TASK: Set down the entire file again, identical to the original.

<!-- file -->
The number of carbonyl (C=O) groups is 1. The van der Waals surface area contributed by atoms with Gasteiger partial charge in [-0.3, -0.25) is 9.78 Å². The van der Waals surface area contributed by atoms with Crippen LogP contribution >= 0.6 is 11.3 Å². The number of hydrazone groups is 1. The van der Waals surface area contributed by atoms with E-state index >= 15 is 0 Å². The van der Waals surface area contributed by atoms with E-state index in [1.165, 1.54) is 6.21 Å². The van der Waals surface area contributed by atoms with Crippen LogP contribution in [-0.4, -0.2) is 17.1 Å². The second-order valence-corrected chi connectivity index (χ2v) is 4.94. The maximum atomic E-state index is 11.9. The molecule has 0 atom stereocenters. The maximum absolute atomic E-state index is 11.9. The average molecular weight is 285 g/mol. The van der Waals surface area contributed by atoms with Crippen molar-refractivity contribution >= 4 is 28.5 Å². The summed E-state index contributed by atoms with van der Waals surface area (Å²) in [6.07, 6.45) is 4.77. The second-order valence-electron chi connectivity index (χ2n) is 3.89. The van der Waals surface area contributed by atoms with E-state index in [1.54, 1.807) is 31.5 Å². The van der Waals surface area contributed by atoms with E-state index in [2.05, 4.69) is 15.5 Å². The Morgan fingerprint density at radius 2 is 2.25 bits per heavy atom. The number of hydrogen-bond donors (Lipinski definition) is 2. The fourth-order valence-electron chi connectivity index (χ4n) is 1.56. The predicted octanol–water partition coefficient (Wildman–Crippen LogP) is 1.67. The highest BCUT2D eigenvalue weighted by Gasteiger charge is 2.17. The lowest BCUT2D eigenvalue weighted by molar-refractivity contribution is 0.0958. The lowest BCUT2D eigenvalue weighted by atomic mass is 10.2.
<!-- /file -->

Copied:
The number of carbonyl (C=O) groups is 1. The van der Waals surface area contributed by atoms with Gasteiger partial charge in [-0.3, -0.25) is 9.78 Å². The van der Waals surface area contributed by atoms with Crippen LogP contribution >= 0.6 is 11.3 Å². The number of hydrazone groups is 1. The van der Waals surface area contributed by atoms with E-state index >= 15 is 0 Å². The van der Waals surface area contributed by atoms with E-state index in [1.165, 1.54) is 6.21 Å². The van der Waals surface area contributed by atoms with Crippen LogP contribution in [-0.4, -0.2) is 17.1 Å². The second-order valence-corrected chi connectivity index (χ2v) is 4.94. The maximum atomic E-state index is 11.9. The molecule has 0 atom stereocenters. The maximum absolute atomic E-state index is 11.9. The average molecular weight is 285 g/mol. The van der Waals surface area contributed by atoms with Crippen molar-refractivity contribution >= 4 is 28.5 Å². The summed E-state index contributed by atoms with van der Waals surface area (Å²) in [6.07, 6.45) is 4.77. The second-order valence-electron chi connectivity index (χ2n) is 3.89. The van der Waals surface area contributed by atoms with E-state index in [1.54, 1.807) is 31.5 Å². The van der Waals surface area contributed by atoms with E-state index in [2.05, 4.69) is 15.5 Å². The Morgan fingerprint density at radius 2 is 2.25 bits per heavy atom. The number of hydrogen-bond donors (Lipinski definition) is 2. The fourth-order valence-electron chi connectivity index (χ4n) is 1.56. The predicted octanol–water partition coefficient (Wildman–Crippen LogP) is 1.67. The highest BCUT2D eigenvalue weighted by Gasteiger charge is 2.17. The lowest BCUT2D eigenvalue weighted by molar-refractivity contribution is 0.0958. The lowest BCUT2D eigenvalue weighted by atomic mass is 10.2.